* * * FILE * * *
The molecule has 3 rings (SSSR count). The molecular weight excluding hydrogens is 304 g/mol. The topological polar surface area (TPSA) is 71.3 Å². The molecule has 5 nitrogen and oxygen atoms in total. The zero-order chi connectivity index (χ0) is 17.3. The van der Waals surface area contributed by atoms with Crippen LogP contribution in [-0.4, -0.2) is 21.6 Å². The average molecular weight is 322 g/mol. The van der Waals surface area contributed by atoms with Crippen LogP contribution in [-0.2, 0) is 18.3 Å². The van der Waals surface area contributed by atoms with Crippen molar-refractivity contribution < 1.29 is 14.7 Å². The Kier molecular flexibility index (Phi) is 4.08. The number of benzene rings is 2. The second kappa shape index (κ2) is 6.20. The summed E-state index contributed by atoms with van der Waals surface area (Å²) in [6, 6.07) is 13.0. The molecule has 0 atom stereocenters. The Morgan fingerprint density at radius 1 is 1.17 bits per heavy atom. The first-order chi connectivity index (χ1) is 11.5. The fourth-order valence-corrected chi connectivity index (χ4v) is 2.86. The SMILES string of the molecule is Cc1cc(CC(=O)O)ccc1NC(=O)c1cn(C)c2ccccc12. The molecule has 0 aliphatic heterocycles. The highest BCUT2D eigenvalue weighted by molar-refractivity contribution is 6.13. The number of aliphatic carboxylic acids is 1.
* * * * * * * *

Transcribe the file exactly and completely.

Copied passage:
The molecule has 3 rings (SSSR count). The molecular weight excluding hydrogens is 304 g/mol. The topological polar surface area (TPSA) is 71.3 Å². The molecule has 5 nitrogen and oxygen atoms in total. The zero-order chi connectivity index (χ0) is 17.3. The van der Waals surface area contributed by atoms with Crippen LogP contribution in [-0.4, -0.2) is 21.6 Å². The average molecular weight is 322 g/mol. The van der Waals surface area contributed by atoms with Crippen LogP contribution in [-0.2, 0) is 18.3 Å². The van der Waals surface area contributed by atoms with Crippen molar-refractivity contribution < 1.29 is 14.7 Å². The Kier molecular flexibility index (Phi) is 4.08. The number of benzene rings is 2. The second kappa shape index (κ2) is 6.20. The summed E-state index contributed by atoms with van der Waals surface area (Å²) in [6, 6.07) is 13.0. The molecule has 0 atom stereocenters. The Morgan fingerprint density at radius 1 is 1.17 bits per heavy atom. The first-order chi connectivity index (χ1) is 11.5. The fourth-order valence-corrected chi connectivity index (χ4v) is 2.86. The SMILES string of the molecule is Cc1cc(CC(=O)O)ccc1NC(=O)c1cn(C)c2ccccc12. The molecule has 0 aliphatic heterocycles. The highest BCUT2D eigenvalue weighted by molar-refractivity contribution is 6.13. The number of aliphatic carboxylic acids is 1.